Wednesday, March 13, 2013

Business DSL Alternatives

Business DSL has been popular with small businesses because of its ready availability and low monthly cost. It works just great for some businesses and not so good for others. Some are out of luck completely. The service is just not available to them. Here’s a bit of explanation and some alternative ideas for companies that either can’t get business DSL or don’t like the way it works.

Get the bandwidth you need at competitive prices...Business DSL is similar to residential DSL. It comes in on ordinary twisted pair telephone wiring. Usually this is just a single pair like a phone line. In fact, it is a phone line. This means that DSL is delivered by your telephone company. They own the copper and are the only ones who can connect to it. Often, though, they will lease out copper pairs to competitive carriers that also offer business DSL service.

One thing that often distinguishes business DSL from residential service is that the home variety is priced at bargain basement prices because it uses the same wires as your landline telephone. Filters are installed so that the low frequency voice signal and the higher frequency digital signal don’t interfere. Business DSL lines are often used only for the digital connection. The telephones have their own separate network.

Some things that business owners don’t like about DSL are the shared rather than dedicated bandwidth, relatively low speeds, outages that don’t get quick repairs and asymmetric bandwidth (for the ADSL variety).

If you’ve been disappointed with what you can get in DSL performance or can’t get DSL at all, consider these alternatives.

For about the same or a little more money, you can get either 3G wireless broadband or Cable broadband. Cable is like DSL on steroids. The much higher bandwidth can make up for shared and asymmetric bandwidth. Like DSL, Cable is distance limited and only available if the cable happens to pass near your business location. Forget DSL or Cable if you happen to be located in the countryside.

Wireless is now an option for businesses in rural and metropolitan areas. WISPs or Wireless Internet Service Providers offer what amounts a giant WiFi hotspot. In order to get a far enough reach, special antennas are needed at each business location. Another flavor of wireless service is fixed microwave wireless. This is business grade service only available mostly in downtown business districts. The provider installs a small antenna on the roof of your building and an Ethernet jack in your office. Bandwidths range from 1 to 45 Mbps for standard service and 50 to 100 Mbps for high speed options. You typically need a line of sight path within 6 miles of the provider’s tower.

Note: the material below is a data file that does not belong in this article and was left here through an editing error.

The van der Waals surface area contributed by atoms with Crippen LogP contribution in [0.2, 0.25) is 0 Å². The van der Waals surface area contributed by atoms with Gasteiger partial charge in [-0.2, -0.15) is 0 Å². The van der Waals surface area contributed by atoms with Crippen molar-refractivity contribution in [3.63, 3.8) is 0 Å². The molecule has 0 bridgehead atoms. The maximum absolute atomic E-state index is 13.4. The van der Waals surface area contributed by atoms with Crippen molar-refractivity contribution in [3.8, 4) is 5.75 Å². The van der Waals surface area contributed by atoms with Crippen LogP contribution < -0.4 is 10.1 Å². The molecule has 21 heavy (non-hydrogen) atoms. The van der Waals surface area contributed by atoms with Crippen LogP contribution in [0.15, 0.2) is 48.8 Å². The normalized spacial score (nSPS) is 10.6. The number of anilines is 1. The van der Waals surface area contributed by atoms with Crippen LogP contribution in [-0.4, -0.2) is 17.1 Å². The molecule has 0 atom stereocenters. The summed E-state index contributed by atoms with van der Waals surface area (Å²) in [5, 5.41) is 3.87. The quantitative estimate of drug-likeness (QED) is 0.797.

There is a type of wireless service that is nationally available and usually doesn’t require outside antennas. This is 3G cellular using the same towers and signals as smartphone cellular. These towers offer strong signals for most businesses, especially if high performance indoor antennas and modems are employed. The 3G service is similar to many DSL service speeds. Now 4G is becoming available, with bandwidth similar to Cable.

One more wireless service that you can get even if there is no cellular service is satellite. All you need is a dish on the roof with a clear view of the southern sky. Prices and bandwidth are competitive with DSL, Cable and 3G. It’s good for many applications, but not VoIP or video conferencing. The latency or time delay is just too long going to and from the satellite.

Consider T1 and Ethernet over Copper if you want high reliability professional wireline connections with low latency. T1 is the classic telecom service. What’s changed is that it is now available nearly everywhere you can get landline phone service and prices are a fraction of what they were a few years ago. Bandwidth is competitive with many DSL services and this is symmetrical dedicated bandwidth. It also comes with a service level agreement that ensures your line will get the highest priority if a rare outage occurs.

Ethernet over Copper (EoC) has emerged recently as a competitor for T1. It is also dedicated rather than shared bandwidth, symmetrical with equal upload and download speeds, and service level agreements. EoC offers higher bandwidths that T1 that often rival the best you can get from Cable. Like T1, prices may be double what you pay for Cable or DSL, but the bandwidth is rock solid and highly reliable.

Are you dissatisfied with your current bandwidth options or simply want to see if you can get a better deal? If so, get complementary competitive business bandwidth options and prices to know the opportunities available for your business location.

Click to check pricing and features or get support from a Telarus product specialist.

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